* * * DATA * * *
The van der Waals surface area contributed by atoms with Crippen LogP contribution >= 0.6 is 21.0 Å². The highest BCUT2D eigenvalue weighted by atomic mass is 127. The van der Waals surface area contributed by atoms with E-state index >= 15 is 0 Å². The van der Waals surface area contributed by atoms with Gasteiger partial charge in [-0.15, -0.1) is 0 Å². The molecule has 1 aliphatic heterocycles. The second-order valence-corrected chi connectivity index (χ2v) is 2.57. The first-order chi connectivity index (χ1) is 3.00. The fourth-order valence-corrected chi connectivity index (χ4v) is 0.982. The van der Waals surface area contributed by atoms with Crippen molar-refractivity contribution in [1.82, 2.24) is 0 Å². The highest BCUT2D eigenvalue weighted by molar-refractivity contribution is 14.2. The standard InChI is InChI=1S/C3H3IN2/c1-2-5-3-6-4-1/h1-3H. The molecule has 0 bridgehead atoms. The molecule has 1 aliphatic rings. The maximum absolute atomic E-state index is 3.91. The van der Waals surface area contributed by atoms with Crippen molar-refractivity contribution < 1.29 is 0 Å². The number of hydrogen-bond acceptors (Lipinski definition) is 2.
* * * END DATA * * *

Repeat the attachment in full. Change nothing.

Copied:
The van der Waals surface area contributed by atoms with Crippen LogP contribution >= 0.6 is 21.0 Å². The highest BCUT2D eigenvalue weighted by atomic mass is 127. The van der Waals surface area contributed by atoms with E-state index >= 15 is 0 Å². The van der Waals surface area contributed by atoms with Gasteiger partial charge in [-0.15, -0.1) is 0 Å². The molecule has 1 aliphatic heterocycles. The second-order valence-corrected chi connectivity index (χ2v) is 2.57. The first-order chi connectivity index (χ1) is 3.00. The fourth-order valence-corrected chi connectivity index (χ4v) is 0.982. The van der Waals surface area contributed by atoms with Crippen molar-refractivity contribution in [1.82, 2.24) is 0 Å². The highest BCUT2D eigenvalue weighted by molar-refractivity contribution is 14.2. The standard InChI is InChI=1S/C3H3IN2/c1-2-5-3-6-4-1/h1-3H. The molecule has 0 bridgehead atoms. The molecule has 1 aliphatic rings. The maximum absolute atomic E-state index is 3.91. The van der Waals surface area contributed by atoms with Crippen molar-refractivity contribution < 1.29 is 0 Å². The number of hydrogen-bond acceptors (Lipinski definition) is 2.